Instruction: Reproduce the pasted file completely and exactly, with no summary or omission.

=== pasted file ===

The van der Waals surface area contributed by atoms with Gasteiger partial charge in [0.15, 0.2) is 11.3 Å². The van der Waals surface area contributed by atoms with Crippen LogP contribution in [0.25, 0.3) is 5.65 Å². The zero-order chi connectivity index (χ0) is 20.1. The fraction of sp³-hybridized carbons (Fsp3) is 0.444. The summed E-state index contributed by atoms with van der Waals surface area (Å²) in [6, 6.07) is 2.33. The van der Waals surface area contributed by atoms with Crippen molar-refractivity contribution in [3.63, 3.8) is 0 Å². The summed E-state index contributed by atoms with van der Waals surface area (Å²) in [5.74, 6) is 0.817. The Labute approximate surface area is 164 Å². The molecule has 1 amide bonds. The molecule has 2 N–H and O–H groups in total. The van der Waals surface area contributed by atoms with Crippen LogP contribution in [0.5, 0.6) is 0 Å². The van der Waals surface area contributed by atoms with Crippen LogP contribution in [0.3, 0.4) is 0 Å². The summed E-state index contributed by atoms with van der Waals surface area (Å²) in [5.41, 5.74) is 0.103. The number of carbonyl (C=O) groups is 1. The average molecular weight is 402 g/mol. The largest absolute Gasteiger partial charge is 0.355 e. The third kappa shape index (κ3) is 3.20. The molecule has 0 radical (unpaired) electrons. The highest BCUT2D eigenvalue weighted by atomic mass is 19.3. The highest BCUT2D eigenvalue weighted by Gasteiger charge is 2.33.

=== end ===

The van der Waals surface area contributed by atoms with Gasteiger partial charge in [0.15, 0.2) is 11.3 Å². The van der Waals surface area contributed by atoms with Crippen LogP contribution in [0.25, 0.3) is 5.65 Å². The zero-order chi connectivity index (χ0) is 20.1. The fraction of sp³-hybridized carbons (Fsp3) is 0.444. The summed E-state index contributed by atoms with van der Waals surface area (Å²) in [6, 6.07) is 2.33. The van der Waals surface area contributed by atoms with Crippen molar-refractivity contribution in [3.63, 3.8) is 0 Å². The summed E-state index contributed by atoms with van der Waals surface area (Å²) in [5.74, 6) is 0.817. The Labute approximate surface area is 164 Å². The molecule has 1 amide bonds. The molecule has 2 N–H and O–H groups in total. The van der Waals surface area contributed by atoms with Crippen LogP contribution in [0.5, 0.6) is 0 Å². The van der Waals surface area contributed by atoms with Crippen LogP contribution in [0.3, 0.4) is 0 Å². The summed E-state index contributed by atoms with van der Waals surface area (Å²) in [5.41, 5.74) is 0.103. The number of carbonyl (C=O) groups is 1. The average molecular weight is 402 g/mol. The largest absolute Gasteiger partial charge is 0.355 e. The third kappa shape index (κ3) is 3.20. The molecule has 0 radical (unpaired) electrons. The highest BCUT2D eigenvalue weighted by atomic mass is 19.3. The highest BCUT2D eigenvalue weighted by Gasteiger charge is 2.33.